For more information on this or any related topic please contact the authors, your Seyfarth attorney, or any member of the Workplace Safety and Health (OSHA/MSHA) Team.

By Mark A. Lies, II, Brent I. Clark, James L. Curtis, and Craig B. Simonsen

Seyfarth Synopsis: OSHA finalizes rule that “more clearly states employers’ obligations” to record an injury or illness which continues for the full five-year record-retention period.

The Occupational Safety and Health Administration announced last week a new final rule that “clarifies an employer’s continuing obligation to make and maintain an accurate record of each recordable injury and illness.” The rule had been proposed in July 2015.

OSHA’s longstanding position had been that an employer’s duty to record an injury or illness continues for the full five-year record-retention period. It cited to Occupational Safety and Health Review Commission cases dating back to 1993. In 2012, however, the D.C. Circuit issued a decision, in AKM LLC v. Secretary of Labor, __ F.3d ___, 2012 WL 1142273 (DC Cir., April 06, 2012), reversing the Commission and rejecting OSHA’s position on the continuing nature of its prior recordkeeping regulations.

The AKM or “Volks” decision applied the six month statute limitations to an employers duty to put work related injuries and illnesses on the OSHA 300 log. The D.C. Circuit decision affectively ended OSHA practices of issuing citations for alleged recordkeeping errors back five years.

According to OSHA , this new final rule merely seeks to more clearly define employers’ obligations. “This rule simply returns us to the standard practice of the last 40 years,” said Assistant Secretary of Labor for Occupational Safety and Health Dr. David Michaels. According to OSHA the amendments in the final rule add “no new compliance obligations and do not require employers to make records of any injuries or illnesses for which records are not already required.”

In reality, the new rule’s an obvious attempt to avoid the D.C. Circuit decision in Volks. It is important to note that OSHA waived its right to appeal the Volks decision to the Supreme Court at the time and thus cannot legally evade the legal precedent created by that decision.

It is important for employers to ensure that employees who are responsible for recording the company’s injuries and illnesses are well trained to correctly identify those items that need to be logged.

The effective date for the rule is January 18, 2017.

For more information on this or any related topic please contact the authors, your Seyfarth attorney, or any member of the Workplace Safety and Health (OSHA/MSHA) Team.

By Benjamin D. Briggs, Brent I. ClarkJoshua M. Henderson, and Craig B. Simonsen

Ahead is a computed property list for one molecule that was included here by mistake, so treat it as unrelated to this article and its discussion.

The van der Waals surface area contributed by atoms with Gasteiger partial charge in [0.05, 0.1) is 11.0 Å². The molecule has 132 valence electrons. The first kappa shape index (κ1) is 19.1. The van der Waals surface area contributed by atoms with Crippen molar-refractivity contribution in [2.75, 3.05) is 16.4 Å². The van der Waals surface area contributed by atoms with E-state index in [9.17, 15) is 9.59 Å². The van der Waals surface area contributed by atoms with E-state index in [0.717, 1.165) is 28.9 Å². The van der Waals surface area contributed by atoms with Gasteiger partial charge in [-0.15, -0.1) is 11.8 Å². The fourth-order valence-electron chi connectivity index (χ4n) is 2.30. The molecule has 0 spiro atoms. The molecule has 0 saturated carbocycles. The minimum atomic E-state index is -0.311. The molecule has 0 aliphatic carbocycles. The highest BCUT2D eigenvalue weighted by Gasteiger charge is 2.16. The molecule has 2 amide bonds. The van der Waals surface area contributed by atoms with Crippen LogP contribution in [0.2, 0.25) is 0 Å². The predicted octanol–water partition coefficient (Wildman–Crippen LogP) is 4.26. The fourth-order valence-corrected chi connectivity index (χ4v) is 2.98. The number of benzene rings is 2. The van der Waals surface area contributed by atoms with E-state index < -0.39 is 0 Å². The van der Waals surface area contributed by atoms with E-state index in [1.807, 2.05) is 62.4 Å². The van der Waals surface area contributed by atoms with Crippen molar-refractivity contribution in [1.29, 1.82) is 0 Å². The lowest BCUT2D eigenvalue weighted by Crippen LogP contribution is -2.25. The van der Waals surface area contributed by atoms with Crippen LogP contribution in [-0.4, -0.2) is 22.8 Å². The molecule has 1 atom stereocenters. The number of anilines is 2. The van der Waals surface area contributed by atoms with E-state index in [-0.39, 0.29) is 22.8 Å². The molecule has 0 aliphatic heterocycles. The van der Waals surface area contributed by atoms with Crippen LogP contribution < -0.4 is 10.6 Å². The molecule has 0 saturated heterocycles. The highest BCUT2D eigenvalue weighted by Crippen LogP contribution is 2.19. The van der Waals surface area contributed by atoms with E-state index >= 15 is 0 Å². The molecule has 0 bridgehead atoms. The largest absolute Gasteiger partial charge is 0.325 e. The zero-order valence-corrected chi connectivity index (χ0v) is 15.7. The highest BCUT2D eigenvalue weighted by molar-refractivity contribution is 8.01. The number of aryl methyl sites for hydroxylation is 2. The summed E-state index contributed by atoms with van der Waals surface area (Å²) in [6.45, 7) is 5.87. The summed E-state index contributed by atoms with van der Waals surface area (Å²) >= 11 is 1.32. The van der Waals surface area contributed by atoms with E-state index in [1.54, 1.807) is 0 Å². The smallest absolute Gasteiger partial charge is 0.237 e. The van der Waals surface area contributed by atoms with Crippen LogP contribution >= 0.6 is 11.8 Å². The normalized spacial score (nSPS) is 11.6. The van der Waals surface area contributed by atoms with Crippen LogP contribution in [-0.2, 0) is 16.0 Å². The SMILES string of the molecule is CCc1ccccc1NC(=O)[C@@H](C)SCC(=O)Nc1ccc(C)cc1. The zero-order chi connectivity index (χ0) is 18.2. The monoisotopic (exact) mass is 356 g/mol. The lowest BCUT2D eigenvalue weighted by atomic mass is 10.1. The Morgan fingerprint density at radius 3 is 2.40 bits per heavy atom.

Seyfarth Synopsis: Cal/OSHA has recently amended its definition of “repeat” for inspcetion citations to reconcile differences from the Federal OSHA program. The updated rules expand potential liability to California employers.

In August 2015 Cal/OSHA published a Notice of Proposed Rulemaking regarding Repeat citations. The purpose of the amendment was to make California’s “Repeat” violation classification more consistent with Federal enforcement standards by eliminating the “current geographic restrictions” for issuing a “Repeat” citation, and recalculating the starting time for calculating the look back period for a “Repeat” violation. The final Repeat Regulation rule was recently adopted and will be effective on January 1, 2017.

As noted in the Cal/OSHA Final Statement of Reasons, the Director determined that at a minimum, “she must amend the look-back period from three to five years….” “The Director has determined that under Labor Code section 50.7(d), she may not reject Federal OSHA’s recommendation to eliminate establishment/geographic restrictions, because doing so would make California’s Repeat enforcement policy less effective than the federal policy, thus jeopardizing future state plan funding.”

Starting January 1, 2017, California employers will be at risk of a Repeat citation that is based on a previous final citation issued to the same employer anywhere within the State of California.

Also, Cal/OSHA will be able to base a Repeat citation on a previous citation that is many as five (5) years old. Employers should examine their citation history and understand how the new rules may impact their risk of Repeat citations.

The revised rules, which become effective January 1, 2017, clearly increase the risk of Repeat citations and the higher penalties that come with such citations.

For more information on this or any related topic please contact the authors, your Seyfarth attorney, or any member of the OSHA Compliance, Enforcement & Litigation Team.

By James L. Curtis and Craig B. Simonsen

Employee Rights Employment Equality Job Business Commuter ConcepSeyfarth Synopsis: Industry has sued to block OSHA’s efforts to give unions increased access to non-union worksites.